Unfortunately, it is the same old story. The thing is that every self-respecting entrepreneur considers their customers, well, to put it delicately… les incompetents.
Today, technology is driving business. And for good reason. Just imagine where your business would be if there were not any social media, eCommerce platforms, AI, marketing automation, and other gimmicks that we see written next to company promotional materials.
Another driving factor that makes us crazy about technology is that every single article in business media trumpets how great blockchain is, or why you should momentarily implement this technology and not the other.
In this way, on the one hand, we do everything to become more user-friendly and reliable, while on the other hand, in pursuit of brand-new technologies, we can forget for whom we are doing all this – the customer.
Companies create beautiful banners to attract a client to the website, make an appropriate landing page to make sure their journey ends up at the ‘buy-button’. However, what the customer sometimes finds behind the button is far from the ideal service or product. But, the product is sold, so the mission is completed.
After that, the most exciting part begins. Customers start to spread negative reviews across all possible social media. And just to remember, one angry comment on the Internet equates to roughly 26 angry customers that decided to not express their dissatisfaction online. But that doesn’t mean that they are so wordless with, for example, their friends.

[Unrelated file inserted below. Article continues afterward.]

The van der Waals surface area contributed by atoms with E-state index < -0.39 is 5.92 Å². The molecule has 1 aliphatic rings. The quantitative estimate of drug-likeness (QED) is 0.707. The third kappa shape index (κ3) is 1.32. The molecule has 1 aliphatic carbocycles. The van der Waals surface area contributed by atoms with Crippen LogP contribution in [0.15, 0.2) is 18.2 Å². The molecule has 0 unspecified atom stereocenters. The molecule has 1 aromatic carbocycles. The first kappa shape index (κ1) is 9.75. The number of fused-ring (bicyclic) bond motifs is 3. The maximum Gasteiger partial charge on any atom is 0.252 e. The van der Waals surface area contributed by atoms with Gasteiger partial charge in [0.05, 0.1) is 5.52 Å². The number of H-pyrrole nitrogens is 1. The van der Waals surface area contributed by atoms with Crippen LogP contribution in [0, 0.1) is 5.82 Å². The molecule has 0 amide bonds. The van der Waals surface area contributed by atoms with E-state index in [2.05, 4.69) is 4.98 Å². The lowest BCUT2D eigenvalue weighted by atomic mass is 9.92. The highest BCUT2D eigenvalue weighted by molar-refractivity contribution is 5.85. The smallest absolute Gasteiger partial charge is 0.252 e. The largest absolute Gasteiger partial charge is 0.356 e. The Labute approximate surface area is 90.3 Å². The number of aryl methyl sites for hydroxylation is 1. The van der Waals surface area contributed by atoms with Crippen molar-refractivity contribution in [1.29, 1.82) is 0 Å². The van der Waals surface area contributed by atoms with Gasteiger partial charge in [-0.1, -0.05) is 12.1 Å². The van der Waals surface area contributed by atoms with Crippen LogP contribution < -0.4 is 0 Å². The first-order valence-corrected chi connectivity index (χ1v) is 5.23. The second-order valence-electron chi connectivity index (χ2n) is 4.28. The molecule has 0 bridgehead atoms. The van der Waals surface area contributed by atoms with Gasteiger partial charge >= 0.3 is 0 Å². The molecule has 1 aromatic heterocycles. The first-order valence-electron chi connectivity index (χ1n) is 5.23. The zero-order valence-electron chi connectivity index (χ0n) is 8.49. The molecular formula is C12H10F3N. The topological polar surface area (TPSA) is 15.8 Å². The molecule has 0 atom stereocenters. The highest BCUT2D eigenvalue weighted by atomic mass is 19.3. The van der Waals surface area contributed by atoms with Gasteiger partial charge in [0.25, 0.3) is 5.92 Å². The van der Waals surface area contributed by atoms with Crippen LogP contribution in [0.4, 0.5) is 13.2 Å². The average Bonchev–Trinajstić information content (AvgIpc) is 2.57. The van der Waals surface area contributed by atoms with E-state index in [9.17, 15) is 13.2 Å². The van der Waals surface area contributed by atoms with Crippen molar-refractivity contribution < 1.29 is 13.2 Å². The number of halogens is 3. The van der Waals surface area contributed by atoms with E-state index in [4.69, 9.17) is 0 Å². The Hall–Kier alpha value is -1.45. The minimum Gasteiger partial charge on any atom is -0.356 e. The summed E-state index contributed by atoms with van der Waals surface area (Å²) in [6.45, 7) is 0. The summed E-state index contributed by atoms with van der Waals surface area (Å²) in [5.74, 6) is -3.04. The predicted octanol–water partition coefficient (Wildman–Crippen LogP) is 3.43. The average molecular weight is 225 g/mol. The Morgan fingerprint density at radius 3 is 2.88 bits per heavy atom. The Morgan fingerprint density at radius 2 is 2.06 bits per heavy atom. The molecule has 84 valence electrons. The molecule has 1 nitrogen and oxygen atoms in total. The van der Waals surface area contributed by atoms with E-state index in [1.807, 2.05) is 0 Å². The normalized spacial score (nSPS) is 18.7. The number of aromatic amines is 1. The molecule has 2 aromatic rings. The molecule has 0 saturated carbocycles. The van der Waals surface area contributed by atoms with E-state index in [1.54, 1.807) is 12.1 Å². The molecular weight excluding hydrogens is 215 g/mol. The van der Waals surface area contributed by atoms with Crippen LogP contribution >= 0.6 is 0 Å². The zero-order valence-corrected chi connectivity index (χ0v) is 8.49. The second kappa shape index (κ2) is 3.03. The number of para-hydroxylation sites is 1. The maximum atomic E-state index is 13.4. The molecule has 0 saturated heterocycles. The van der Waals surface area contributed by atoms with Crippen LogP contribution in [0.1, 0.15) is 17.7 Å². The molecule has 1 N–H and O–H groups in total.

Therefore, what clients remember is not the technology you implemented, but how it actually affected them.
Let’s not become similar to medieval illiterates – technology is not the root of all evil. The main problem of most businesses is that they just pretend to be client-oriented. Their primary goal is to get the benefits of satisfied customers, as opposed to creating true customer satisfaction.
Innovation is great, but any business model should start with one single reason – to serve the customer. This will lead to a simple and clear USP, industry-leading products, and as a result, lean production and high profits.
Talking about the issue of customer perception, I immediately remember the case of one of our customers, a gaming eCommerce platform, who wanted to realize a certain project in two months. Nobody wanted to take the project, and every company who suggested other options didn’t find a solution to the set task. In the end, they reached out to us, and we agreed to bring the project to life. Yes, it was hard, yes, we were tired for these two months, but in compensation we’ve got one more loyal client – isn’t this for what we should really work?
The conclusion: listen to your customers and realize their dreams and desires, not yours.